T-Mobile

The National Advertising Division (NAD) of BBB National Programs recommended that Comcast drop and modify some claims it made about T-Mobile’s fixed wireless offering known as T-Mobile Home Internet. The recommendation came in response to a request from T-Mobile.

The recommendation relates to an ad for Comcast Xfinity service labeled “Nocturnal,” which suggested that T-Mobile Home Internet may become unstable during the day. According to NAD, that claim is not supported, and the watchdog organization recommended that Comcast Cable Communications Management, LLC discontinue two claims

One claim was that “Everyone is online during the day, so we lose speeds.” The other was “Well if you just switch, maybe you don’t have to be vampires.”

The NAD recommendation came just weeks after the advertising watchdog intervened in a different dispute involving T-Mobile Home Internet and Comcast. In that dispute, Comcast and Charter challenged T-Mobile Home Internet ads, arguing that they implied stronger performance than the service actually provided, and NAD agreed.

The new NAD recommendation, in large part, turns the tables on Comcast.

NAD Recommendations

NAD recommended that Comcast discontinue several implied claims:

  • “Daily periods of congestion on T-Mobile’s network last until 2 a.m.”
  • “T-Mobile is not sufficiently fast or reliable to be used during daytime hours”
  • “T-Mobile Home Internet customers need to switch to Xfinity in order to access reliably fast internet service during the day”
  • “T-Mobile’s order of prioritization of mobile customers materially renders T-Mobile Home Internet unusable except in the dead of night”
  • “As a general matter, slower speeds under certain conditions described in T-Mobile’s disclaimers and disclosures reflect typical consumer experience using T-Mobile Home Internet”

Another Xfinity ad to which T-Mobile objected is labeled “Bridwatchers.” NAD found that while Comcast did not demonstrate that online gaming using T-Mobile Home Internet would be impacted by latency on the T-Mobile network, there is evidence that lag could be an issue for some gamers. This, NAD found, supported the claim that “T-Mobile fixed home internet customers experience 2-4x the latency of wired internet customers.”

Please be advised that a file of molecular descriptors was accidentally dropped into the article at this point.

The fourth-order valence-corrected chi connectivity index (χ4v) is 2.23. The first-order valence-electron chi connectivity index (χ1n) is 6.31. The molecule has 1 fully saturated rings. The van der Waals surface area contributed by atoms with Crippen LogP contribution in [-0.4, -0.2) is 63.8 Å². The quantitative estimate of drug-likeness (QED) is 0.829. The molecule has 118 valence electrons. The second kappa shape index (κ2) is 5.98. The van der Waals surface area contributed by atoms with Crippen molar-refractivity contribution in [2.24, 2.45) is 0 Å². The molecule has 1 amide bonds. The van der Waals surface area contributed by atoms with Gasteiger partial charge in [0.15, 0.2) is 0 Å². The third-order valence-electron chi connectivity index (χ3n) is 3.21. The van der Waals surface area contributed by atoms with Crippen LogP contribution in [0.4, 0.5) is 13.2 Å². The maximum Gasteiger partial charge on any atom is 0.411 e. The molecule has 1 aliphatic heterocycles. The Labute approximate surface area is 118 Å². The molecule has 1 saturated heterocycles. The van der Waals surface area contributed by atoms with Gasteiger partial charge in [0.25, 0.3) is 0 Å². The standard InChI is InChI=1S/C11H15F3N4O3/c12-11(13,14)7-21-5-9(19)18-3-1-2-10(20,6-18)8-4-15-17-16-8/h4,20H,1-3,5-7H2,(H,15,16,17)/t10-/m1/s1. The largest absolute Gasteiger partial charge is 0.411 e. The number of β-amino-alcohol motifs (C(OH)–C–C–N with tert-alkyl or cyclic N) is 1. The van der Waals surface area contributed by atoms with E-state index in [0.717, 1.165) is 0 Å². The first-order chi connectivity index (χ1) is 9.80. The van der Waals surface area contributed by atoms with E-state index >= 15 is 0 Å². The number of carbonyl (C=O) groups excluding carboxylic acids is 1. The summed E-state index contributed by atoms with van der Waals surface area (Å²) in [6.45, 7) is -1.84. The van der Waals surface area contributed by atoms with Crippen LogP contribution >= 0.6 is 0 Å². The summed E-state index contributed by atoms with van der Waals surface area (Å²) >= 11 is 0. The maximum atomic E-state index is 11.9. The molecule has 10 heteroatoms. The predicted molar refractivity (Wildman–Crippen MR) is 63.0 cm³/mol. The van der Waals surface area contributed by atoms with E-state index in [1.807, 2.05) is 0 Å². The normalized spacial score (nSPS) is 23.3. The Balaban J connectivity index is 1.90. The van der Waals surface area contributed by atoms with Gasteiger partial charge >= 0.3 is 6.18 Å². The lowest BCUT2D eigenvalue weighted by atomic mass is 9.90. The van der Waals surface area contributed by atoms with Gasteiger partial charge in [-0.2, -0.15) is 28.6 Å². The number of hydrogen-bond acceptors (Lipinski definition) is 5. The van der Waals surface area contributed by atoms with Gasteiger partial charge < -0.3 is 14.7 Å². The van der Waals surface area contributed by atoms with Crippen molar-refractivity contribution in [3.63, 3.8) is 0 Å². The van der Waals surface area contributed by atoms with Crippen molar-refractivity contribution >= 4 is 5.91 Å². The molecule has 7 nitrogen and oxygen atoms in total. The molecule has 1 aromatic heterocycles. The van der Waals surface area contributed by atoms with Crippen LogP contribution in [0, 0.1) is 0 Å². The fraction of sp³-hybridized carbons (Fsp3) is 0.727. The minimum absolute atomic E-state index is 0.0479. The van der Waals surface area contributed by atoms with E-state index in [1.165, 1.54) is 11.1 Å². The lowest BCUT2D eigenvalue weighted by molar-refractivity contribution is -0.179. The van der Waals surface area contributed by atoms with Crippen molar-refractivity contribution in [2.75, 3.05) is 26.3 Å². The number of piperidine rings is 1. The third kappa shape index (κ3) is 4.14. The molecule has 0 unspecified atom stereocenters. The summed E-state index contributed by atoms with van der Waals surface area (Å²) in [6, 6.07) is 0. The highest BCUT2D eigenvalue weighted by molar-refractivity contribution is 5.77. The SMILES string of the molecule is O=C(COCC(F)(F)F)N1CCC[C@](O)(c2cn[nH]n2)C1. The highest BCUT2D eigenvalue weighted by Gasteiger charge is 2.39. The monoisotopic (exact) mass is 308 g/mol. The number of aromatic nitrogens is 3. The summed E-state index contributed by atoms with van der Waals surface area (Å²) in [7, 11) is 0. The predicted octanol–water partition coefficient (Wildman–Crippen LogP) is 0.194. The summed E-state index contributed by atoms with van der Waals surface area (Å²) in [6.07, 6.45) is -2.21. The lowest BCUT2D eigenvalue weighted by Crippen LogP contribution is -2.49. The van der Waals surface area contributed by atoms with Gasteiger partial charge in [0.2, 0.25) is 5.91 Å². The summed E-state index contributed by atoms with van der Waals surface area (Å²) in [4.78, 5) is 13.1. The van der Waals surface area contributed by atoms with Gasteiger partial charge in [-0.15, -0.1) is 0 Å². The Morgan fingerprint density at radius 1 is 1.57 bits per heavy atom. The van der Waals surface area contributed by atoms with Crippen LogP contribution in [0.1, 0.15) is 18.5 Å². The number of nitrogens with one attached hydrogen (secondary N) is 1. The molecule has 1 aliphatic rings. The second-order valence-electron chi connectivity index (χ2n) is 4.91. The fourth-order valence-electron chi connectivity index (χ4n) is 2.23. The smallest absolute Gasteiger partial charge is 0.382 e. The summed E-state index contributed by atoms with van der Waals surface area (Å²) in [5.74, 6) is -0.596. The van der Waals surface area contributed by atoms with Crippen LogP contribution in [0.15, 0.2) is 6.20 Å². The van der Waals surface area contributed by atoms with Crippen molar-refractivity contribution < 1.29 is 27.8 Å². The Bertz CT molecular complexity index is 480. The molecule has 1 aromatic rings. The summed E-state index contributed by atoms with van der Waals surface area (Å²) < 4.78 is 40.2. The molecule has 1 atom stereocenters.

Since not all gaming would be affected on T-Mobile Home Internet, NAD recommended that Xfinity drop three claims:

  • T-Mobile Home Internet “lags and it throws the whole thing off”
  • “Getting Xfinity is the “adult” thing to do
  • “INTERNET ISSUES?” “If ONLY THEY HAD XFINITY”

It also suggested discontinuing two implied claims:

  • T-Mobile Home Internet lags too much to be useful for gaming
  • T-Mobile Home Internet customers need to switch to Xfinity in order to enjoy gaming

T-Mobile also challenged information on the “TMo Facts” page of the Xfinity website that claimed to compare the two services. NAD recommended that Comcast modify claims that its services can be as much as 36 times faster than T-Mobile Home Internet. It also recommended that the basis of the claim be in a similar font size and proximity to the claim.

However, it found that the claims that “storms, mountains and cars – being inside – can affect your speed” is consistent with T-Mobile’s own disclaimer and therefore is substantiated. Conversely, NAD recommended that the claim that T-Mobile Home Internet is “Bad Internet” be discontinued.

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